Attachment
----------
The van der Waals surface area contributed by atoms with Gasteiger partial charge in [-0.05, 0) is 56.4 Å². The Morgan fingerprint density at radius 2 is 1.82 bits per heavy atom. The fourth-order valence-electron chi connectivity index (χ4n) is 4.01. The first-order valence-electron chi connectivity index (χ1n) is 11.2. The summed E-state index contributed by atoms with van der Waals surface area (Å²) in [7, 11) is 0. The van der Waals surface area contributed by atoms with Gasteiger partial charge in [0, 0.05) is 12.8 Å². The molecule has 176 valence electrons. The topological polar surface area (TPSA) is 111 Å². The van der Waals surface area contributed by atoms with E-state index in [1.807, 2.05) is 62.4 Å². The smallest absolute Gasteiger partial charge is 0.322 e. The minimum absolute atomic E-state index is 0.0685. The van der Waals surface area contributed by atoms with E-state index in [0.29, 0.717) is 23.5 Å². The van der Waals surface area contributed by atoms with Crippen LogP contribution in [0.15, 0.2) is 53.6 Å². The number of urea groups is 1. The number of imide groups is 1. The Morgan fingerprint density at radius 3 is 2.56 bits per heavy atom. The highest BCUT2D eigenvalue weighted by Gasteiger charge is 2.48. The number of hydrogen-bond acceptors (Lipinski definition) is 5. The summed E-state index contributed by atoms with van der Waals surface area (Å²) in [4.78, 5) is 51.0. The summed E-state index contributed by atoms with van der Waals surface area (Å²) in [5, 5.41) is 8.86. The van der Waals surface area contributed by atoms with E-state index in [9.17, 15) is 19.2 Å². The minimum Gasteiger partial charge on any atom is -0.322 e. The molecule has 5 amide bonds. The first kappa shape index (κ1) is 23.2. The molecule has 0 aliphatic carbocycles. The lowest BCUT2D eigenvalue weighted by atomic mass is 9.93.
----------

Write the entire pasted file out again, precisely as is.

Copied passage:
The van der Waals surface area contributed by atoms with Gasteiger partial charge in [-0.05, 0) is 56.4 Å². The Morgan fingerprint density at radius 2 is 1.82 bits per heavy atom. The fourth-order valence-electron chi connectivity index (χ4n) is 4.01. The first-order valence-electron chi connectivity index (χ1n) is 11.2. The summed E-state index contributed by atoms with van der Waals surface area (Å²) in [7, 11) is 0. The van der Waals surface area contributed by atoms with Gasteiger partial charge in [0, 0.05) is 12.8 Å². The molecule has 176 valence electrons. The topological polar surface area (TPSA) is 111 Å². The van der Waals surface area contributed by atoms with E-state index in [1.807, 2.05) is 62.4 Å². The smallest absolute Gasteiger partial charge is 0.322 e. The minimum absolute atomic E-state index is 0.0685. The van der Waals surface area contributed by atoms with E-state index in [0.29, 0.717) is 23.5 Å². The van der Waals surface area contributed by atoms with Crippen LogP contribution in [0.15, 0.2) is 53.6 Å². The number of urea groups is 1. The number of imide groups is 1. The Morgan fingerprint density at radius 3 is 2.56 bits per heavy atom. The highest BCUT2D eigenvalue weighted by Gasteiger charge is 2.48. The number of hydrogen-bond acceptors (Lipinski definition) is 5. The summed E-state index contributed by atoms with van der Waals surface area (Å²) in [4.78, 5) is 51.0. The summed E-state index contributed by atoms with van der Waals surface area (Å²) in [5, 5.41) is 8.86. The van der Waals surface area contributed by atoms with E-state index in [9.17, 15) is 19.2 Å². The minimum Gasteiger partial charge on any atom is -0.322 e. The molecule has 5 amide bonds. The first kappa shape index (κ1) is 23.2. The molecule has 0 aliphatic carbocycles. The lowest BCUT2D eigenvalue weighted by atomic mass is 9.93.